The ColorQube 9200 Series represents a major push by Xerox to boost profits by making color printing less expensive so customers will use it more. In addition, Xerox is looking to lure customers from competitors by claiming its systems are more green.
The ColorQube uses ink made of a nontoxic waxy substance that resembles a large crayon. Solid-ink technology is not new. Xerox has been using it for more than a decade. So the innovation in the new system is in the pricing.
On average, companies pay 2 cents a page for printing black and white and 8 cents a page for color, irrespective of how much color is on the page. Just placing a company logo in color on a page boosts the cost to 8 cents.
Xerox tosses this traditional pricing model and charges customers for the amount of color they use. For example, if a page has only 1.2% of color coverage or less, such as a logo or small graphic, then the customer pays the same price as for black and white, which is a penny a page. Coverage from 1.2% to 8% costs 3 cents a page and more than 8% is 8 cents a page. Such pricing, according to Xerox, reduces the cost of color printing by 62%, compared with color laser printers.
Xerox's other selling point for the ColorQube is its environmental friendliness, when compared with the average laser printer. Solid ink, which doesn't require cartridges and is fully consumed, produces 90% less supply waste, according to Xerox. The company also claims that the ColorQube uses 9% less energy over the life of the system and produces 10% fewer greenhouse gases.
However, there are trade-offs with the ColorQube. While print quality and color vibrancy are "very good," laser has an edge and is better suited for printing on photo paper and for serious graphic arts, IDC analyst Angele Boyd said.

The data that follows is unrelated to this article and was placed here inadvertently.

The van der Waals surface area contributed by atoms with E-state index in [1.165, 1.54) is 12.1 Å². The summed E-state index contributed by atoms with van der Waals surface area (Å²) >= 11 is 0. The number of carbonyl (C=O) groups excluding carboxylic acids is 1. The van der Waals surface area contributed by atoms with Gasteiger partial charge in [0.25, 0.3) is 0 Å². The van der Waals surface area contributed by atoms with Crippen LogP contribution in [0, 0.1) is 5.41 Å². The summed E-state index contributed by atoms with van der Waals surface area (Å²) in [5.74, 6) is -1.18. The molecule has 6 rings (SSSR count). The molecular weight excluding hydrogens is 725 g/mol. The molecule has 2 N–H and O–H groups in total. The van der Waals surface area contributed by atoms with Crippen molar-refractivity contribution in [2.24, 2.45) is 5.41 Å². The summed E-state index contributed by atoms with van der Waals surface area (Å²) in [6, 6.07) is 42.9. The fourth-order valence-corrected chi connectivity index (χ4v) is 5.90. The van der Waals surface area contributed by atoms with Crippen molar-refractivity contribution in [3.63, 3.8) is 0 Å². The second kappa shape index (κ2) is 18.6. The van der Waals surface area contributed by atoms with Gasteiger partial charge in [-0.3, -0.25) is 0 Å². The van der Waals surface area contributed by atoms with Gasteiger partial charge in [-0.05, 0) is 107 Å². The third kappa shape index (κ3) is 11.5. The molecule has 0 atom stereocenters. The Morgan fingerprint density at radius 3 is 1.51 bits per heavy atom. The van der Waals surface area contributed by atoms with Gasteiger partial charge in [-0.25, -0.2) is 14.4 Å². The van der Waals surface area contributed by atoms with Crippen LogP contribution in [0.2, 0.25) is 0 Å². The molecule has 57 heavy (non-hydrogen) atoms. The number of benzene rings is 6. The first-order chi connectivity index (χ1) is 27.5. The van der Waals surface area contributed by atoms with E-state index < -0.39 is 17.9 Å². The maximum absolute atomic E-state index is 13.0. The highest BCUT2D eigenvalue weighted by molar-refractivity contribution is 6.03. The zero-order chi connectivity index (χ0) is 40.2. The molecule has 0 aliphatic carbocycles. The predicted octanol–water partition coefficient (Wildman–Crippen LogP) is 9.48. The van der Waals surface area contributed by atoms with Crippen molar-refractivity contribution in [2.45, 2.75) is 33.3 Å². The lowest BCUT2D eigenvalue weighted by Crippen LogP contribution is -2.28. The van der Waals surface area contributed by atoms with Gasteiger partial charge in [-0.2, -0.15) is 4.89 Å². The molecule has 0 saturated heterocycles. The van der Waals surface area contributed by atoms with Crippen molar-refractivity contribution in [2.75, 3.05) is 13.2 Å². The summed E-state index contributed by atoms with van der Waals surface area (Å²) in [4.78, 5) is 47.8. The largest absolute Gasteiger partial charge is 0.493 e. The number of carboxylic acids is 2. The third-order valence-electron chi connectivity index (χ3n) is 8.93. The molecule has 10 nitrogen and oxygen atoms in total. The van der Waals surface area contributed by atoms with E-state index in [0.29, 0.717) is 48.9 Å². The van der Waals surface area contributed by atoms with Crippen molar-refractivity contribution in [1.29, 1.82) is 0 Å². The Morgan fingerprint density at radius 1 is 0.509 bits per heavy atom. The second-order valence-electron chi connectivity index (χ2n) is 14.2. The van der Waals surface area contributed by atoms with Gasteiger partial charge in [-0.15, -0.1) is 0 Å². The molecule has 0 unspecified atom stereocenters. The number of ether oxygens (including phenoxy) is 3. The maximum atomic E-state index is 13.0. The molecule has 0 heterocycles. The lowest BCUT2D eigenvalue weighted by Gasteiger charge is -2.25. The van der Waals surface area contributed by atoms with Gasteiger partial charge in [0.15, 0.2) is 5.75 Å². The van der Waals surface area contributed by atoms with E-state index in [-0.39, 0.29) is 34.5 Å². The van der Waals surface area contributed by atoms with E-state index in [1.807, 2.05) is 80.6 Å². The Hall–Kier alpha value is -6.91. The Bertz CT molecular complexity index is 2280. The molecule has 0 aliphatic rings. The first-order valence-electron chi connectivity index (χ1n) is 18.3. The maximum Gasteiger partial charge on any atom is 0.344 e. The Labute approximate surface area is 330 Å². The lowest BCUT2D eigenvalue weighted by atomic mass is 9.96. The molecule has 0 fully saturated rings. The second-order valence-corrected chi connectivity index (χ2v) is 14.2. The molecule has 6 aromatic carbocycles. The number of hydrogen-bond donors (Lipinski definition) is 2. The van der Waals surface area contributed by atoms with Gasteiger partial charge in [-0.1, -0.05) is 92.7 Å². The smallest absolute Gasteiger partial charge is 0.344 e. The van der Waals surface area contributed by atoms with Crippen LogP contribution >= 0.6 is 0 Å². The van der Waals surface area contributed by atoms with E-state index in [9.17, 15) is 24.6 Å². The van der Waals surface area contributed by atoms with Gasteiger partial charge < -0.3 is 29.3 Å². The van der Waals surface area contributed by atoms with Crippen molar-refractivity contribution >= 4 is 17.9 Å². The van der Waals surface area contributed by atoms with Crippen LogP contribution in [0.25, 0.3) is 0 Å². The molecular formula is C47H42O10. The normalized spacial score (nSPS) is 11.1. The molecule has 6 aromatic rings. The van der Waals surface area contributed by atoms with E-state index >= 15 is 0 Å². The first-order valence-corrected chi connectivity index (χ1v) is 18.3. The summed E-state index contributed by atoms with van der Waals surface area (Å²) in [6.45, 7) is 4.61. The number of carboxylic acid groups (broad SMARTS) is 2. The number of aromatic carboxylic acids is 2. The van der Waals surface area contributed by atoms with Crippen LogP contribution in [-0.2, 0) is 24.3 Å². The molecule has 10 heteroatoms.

In addition, ColorQube has some risks for Xerox. First, the company won't expand its color-printing business if customers only swap their laser printers for the solid-ink model, Boyd said. And Xerox needs to boost its color revenue.
In the first quarter of the year, Xerox saw color revenue drop to $1.37 billion from $1.6 billion in the same period in 2008. Contributing to the drop was the economic downturn, which resulted in a decline in the overall market's volume in color pages, IDC said.
Another risk for Xerox, which leads the color-printing market, is the potential response from competitors, such as Canon, Ricoh, and Hewlett-Packard. They could lower their prices, making the ColorQube less attractive.
Overall, ColorQube "reinforces the Xerox brand as innovative and color as one of its key strategic planks, and opens doors to more customers, green focused and/or looking for lower color operating costs," Boyd said in a research note.
"Nonetheless, until color hardware prices are nominally higher than black/white lasers, the adoption curve of color in the office will continue to be evolutionary and not revolutionary," Boyd said.
The ColorQube comes in three models: the 9201, which prints color at 30 to 60 pages per minute; the 9202 at 35 to 70 ppm; and the 9203 at 38 to 85 ppm. Pricing ranges from $23,000 for the 9201 to $29,000 for the 9203.
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